Gel Intended to Prevent AIDS in Women Actually Increases Their Risks

A new gel designed to help protect women from the AIDS virus has shown disappointing results. The gel, which goes by the name of Ushercell and is produced by a company called Polydex Pharmaceuticals, is a microbicide that is intended to stop women from getting infected with the deadly virus. Unfortunately, it was actually found to increase the chance of a woman becoming infected.

39 million people around the world are infected with AIDS - Half of which are women

In the preliminary trials, which involved 500 women, there was no indication of an increased risk of infection. The advanced trial, which involved 1,333 women from Benin, South Africa, India, and Uganda showed different results. As a result, the second trial that was supposed to take place in Nigeria was stopped.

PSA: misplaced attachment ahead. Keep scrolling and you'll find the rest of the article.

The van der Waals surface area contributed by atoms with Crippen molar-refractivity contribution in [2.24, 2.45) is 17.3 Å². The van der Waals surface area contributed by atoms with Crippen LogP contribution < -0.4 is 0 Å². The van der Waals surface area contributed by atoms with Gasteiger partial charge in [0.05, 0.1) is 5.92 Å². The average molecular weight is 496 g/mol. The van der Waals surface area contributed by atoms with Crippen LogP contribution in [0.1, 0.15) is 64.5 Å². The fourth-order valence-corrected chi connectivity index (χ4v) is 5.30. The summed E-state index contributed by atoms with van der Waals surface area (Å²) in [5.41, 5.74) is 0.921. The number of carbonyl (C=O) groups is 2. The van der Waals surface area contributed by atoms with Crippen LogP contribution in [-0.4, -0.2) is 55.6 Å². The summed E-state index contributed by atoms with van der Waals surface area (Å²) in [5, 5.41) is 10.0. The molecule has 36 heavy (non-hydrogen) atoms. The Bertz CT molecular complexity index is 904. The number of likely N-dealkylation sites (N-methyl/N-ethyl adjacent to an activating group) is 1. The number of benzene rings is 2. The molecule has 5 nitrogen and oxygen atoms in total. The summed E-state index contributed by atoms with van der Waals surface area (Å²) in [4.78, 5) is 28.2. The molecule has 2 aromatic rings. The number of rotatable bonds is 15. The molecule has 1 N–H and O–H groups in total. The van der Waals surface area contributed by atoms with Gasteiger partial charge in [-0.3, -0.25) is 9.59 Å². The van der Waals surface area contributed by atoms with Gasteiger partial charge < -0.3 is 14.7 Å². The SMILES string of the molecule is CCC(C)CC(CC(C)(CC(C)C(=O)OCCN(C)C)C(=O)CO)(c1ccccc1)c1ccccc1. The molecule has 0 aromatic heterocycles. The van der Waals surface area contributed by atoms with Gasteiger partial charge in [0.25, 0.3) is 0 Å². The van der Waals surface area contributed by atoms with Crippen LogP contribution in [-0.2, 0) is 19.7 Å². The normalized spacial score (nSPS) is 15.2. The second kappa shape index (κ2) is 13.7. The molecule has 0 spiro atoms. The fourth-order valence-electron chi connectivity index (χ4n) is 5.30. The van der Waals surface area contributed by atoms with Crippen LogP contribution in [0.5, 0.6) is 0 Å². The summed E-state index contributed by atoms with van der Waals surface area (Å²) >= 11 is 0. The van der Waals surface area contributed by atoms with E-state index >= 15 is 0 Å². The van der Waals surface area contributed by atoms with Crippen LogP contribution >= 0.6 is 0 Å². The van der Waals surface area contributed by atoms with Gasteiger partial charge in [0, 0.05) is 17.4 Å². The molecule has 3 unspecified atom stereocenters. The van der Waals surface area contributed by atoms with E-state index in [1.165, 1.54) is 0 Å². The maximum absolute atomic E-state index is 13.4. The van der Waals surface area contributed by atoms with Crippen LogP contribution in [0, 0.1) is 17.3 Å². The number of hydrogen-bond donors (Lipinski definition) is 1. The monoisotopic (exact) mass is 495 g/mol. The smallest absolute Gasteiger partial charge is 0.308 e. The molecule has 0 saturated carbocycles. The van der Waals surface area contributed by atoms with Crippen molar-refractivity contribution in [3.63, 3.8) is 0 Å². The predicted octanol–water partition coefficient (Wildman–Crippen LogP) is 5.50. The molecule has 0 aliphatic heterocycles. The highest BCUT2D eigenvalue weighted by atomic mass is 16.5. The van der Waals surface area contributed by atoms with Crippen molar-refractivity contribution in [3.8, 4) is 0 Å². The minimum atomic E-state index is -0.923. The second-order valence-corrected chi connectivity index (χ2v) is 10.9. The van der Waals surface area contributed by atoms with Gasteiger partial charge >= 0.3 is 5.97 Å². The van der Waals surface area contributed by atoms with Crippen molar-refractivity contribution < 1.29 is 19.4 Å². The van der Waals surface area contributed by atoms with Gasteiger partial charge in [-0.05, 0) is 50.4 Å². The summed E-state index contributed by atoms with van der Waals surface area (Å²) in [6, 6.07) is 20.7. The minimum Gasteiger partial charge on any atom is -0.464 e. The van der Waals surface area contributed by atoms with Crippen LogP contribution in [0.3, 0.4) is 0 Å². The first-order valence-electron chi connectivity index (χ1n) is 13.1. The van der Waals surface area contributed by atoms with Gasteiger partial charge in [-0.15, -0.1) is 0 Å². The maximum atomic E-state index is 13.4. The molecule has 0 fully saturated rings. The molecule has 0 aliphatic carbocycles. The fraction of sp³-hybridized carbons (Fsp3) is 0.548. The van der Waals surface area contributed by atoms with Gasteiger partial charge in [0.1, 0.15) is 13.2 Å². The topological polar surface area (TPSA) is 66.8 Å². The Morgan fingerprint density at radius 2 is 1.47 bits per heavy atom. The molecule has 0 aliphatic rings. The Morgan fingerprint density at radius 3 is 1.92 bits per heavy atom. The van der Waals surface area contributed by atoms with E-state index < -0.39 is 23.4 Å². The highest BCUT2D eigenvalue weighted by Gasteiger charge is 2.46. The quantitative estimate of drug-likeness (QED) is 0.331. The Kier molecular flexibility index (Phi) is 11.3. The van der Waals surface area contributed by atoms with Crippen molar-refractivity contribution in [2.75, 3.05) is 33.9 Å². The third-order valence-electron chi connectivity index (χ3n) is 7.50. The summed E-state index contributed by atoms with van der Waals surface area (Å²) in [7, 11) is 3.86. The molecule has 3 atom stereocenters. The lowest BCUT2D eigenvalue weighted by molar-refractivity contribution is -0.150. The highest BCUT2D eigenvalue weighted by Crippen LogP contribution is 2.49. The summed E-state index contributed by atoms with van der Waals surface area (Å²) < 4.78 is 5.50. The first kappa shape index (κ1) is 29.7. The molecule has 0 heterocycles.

Similar trials had taken place previously with a spermicide called nonoxynol-9. This gel was also found it increase the risk of HIV infection rather than reduce it.

The World Health Organization and UNAIDS were both involved with coordinating the trial studies. Both organizations are obviously disappointed with the results and have stated they are unsure of why the gels were not only unsuccessful, but actually had the opposite of the desired results. The organizations claim to have three other compounds that are being studied for preventing HIV infection. All three are in the advanced stages of trials.

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